Sadly for old ‘Lister’, he is remembered fondly as I rinse my mouth with ‘Listerine ‘and leave behind my musings on the formative years of medicine was we know it today.
Having one again gone off on a tangent, allow me to return to my story. The Mister is taken of a tour of ‘his’ clientele attended to by his loyal poodle, which for all purposes only has eyes for him. Maybe there are passions roused by the presence of this almost ‘God’ like being who, as far as the paying patient is concerned is the arbiter of life and death.
Any- one who has ever been treated in a Military Hospital in the ‘ British ‘ inspired Hospital would fondly recall the attendance played upon this Mortal Man who has come to repair the damage done by other men.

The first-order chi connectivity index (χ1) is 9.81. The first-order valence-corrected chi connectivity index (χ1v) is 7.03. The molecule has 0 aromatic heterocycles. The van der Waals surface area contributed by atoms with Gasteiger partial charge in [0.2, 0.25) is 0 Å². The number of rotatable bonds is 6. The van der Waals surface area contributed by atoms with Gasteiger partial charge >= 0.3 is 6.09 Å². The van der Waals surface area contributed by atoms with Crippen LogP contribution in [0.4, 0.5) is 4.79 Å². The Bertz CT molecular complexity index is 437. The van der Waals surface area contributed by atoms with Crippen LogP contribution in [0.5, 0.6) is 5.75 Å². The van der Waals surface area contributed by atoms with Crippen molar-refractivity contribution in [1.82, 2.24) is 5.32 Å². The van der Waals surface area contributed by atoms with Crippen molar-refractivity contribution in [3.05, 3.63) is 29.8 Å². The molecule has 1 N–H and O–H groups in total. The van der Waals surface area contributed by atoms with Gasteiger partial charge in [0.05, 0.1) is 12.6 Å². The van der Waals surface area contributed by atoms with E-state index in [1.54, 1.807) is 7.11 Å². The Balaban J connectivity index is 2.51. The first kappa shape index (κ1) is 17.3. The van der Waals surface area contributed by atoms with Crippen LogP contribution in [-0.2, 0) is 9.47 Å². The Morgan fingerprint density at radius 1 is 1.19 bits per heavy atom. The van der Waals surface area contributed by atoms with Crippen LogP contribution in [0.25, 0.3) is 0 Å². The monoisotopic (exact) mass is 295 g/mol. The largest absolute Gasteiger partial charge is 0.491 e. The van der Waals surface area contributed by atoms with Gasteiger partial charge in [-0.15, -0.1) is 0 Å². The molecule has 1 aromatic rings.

So this poodle, in her starched Uniform stands with her Master clasping a clip board to assist her in reciting the many glorious tasks performed on your behalf and with a glowing smile informs him that you are much better. The veteran will take heed of her body language for she knows that the Master will return to his rooms , and you , dear patient will be left to her devices and her years of pent up frustrations having seen perfectly made hospital corner bedding and spotless wards ruined by the very presence of the ‘ patient ‘. The poodle often uses a soft voice to tell the tale of your woes and this presents an opportunity for lip reading.